OLDER workers would be persuaded to postpone retirement under a government drive to boost the economy.
Pension providers could soon be required by law to tell people not to start claiming unless they can absolutely afford to quit their income.
Ministers are mulling whether a statutory duty on these firms to conduct affordability checks would stop the labour market exodus that has caused a severe staffing crisis.
Tens of thousands of over-50s left the workplace during Covid and forced bosses to hire overseas workers to plug crippling vacancies.
Proposals being considered in government would see employers and job centres encouraged to help older people find a more manageable career such as part-time work.
They would even be encouraged to “give back” to society by doing community work.
Government sources point to more than half of over-50s giving up work early because of illness and are planning a healthy workplace push.
A current scheme of “Midlife MOTs” – where middle-aged workers take stock of their career with trained advisers – is also set to be expanded.
The measures are among a package being drawn up by Pensions Secretary Mel Stride to slash the number of jobless people.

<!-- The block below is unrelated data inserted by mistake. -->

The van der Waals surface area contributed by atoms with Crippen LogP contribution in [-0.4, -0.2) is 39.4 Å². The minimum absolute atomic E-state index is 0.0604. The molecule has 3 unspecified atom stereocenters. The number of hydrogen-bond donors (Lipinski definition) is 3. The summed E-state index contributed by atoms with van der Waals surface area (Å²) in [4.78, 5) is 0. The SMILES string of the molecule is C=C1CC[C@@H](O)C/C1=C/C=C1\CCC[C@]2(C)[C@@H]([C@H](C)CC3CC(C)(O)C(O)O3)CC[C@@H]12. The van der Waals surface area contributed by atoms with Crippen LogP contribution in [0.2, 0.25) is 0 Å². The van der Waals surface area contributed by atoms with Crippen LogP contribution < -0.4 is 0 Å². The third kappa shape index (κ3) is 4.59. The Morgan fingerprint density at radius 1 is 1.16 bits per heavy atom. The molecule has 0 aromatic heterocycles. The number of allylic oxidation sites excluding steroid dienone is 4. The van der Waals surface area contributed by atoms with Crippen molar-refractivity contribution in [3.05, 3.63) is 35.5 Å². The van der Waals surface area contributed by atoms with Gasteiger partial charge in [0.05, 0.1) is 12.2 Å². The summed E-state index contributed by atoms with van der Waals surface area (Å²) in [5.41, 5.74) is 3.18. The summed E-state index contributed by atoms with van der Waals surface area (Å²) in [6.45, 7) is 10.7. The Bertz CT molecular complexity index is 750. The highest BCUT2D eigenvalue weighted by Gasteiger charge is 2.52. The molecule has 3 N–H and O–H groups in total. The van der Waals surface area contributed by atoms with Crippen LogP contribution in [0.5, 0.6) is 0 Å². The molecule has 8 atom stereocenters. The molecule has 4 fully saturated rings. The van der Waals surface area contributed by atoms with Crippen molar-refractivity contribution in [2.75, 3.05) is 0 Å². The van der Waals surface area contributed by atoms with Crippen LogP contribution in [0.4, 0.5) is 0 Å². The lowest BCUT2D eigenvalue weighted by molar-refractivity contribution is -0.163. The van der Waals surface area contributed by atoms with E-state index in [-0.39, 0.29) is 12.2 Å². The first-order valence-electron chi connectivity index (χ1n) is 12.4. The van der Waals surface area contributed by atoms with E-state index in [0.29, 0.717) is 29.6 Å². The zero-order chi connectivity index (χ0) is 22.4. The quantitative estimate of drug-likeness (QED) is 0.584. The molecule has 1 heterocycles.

Jeremy Hunt, who commissioned the review of economic inactivity, would include them in his Spring Budget next year.
More than 20 per cent of under-65 working-age Brits neither have a job or are looking to get one.
The number has increased by 650,000 since the pandemic. Meanwhile there are 1.2million job vacancies that need filling.
As part of the drive Ministers are also looking to reduce the burden of Brits claiming out of work benefits in the New Year.
They fear too many claimants get away with receiving cash without actively looking for a job.
Getting Brits back into work is seen as crucial to fulfil Rishi Sunak’s promise to get net migration falling by easing the reliance on foreign staff.
Yesterday the Government announced it was recruiting more foreign workers to fill gaps in fruit-picking.
The seasonal visa scheme is being expanded to let 45,000 come to Britain, up by 15,000 since the start of the year.
Top economist Gerard Lyons said reducing the amount of Brits out of work was crucial to getting the economy back on track.
He said: “It’s important firstly to address the labour shortages businesses are dealing with, and second to relieve the upward pressure on wages that may feed inflation.”
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